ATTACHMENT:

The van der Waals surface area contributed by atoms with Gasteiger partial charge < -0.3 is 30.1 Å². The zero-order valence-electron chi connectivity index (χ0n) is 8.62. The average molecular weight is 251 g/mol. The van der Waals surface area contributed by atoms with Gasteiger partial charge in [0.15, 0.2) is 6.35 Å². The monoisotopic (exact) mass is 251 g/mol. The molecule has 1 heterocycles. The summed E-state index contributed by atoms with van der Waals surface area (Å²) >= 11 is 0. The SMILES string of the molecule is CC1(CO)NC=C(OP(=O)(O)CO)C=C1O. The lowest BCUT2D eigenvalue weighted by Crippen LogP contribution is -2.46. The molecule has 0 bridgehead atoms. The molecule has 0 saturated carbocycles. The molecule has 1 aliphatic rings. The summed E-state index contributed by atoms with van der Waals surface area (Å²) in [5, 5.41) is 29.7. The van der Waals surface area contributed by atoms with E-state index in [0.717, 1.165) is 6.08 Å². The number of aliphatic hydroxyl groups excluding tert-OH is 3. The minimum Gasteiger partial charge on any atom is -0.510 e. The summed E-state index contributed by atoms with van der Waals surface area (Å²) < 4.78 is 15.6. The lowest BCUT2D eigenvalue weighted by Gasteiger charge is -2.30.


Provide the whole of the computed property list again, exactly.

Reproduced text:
The van der Waals surface area contributed by atoms with Gasteiger partial charge < -0.3 is 30.1 Å². The zero-order valence-electron chi connectivity index (χ0n) is 8.62. The average molecular weight is 251 g/mol. The van der Waals surface area contributed by atoms with Gasteiger partial charge in [0.15, 0.2) is 6.35 Å². The monoisotopic (exact) mass is 251 g/mol. The molecule has 1 heterocycles. The summed E-state index contributed by atoms with van der Waals surface area (Å²) >= 11 is 0. The SMILES string of the molecule is CC1(CO)NC=C(OP(=O)(O)CO)C=C1O. The lowest BCUT2D eigenvalue weighted by Crippen LogP contribution is -2.46. The molecule has 0 bridgehead atoms. The molecule has 0 saturated carbocycles. The molecule has 1 aliphatic rings. The summed E-state index contributed by atoms with van der Waals surface area (Å²) in [5, 5.41) is 29.7. The van der Waals surface area contributed by atoms with E-state index in [0.717, 1.165) is 6.08 Å². The number of aliphatic hydroxyl groups excluding tert-OH is 3. The minimum Gasteiger partial charge on any atom is -0.510 e. The summed E-state index contributed by atoms with van der Waals surface area (Å²) < 4.78 is 15.6. The lowest BCUT2D eigenvalue weighted by Gasteiger charge is -2.30.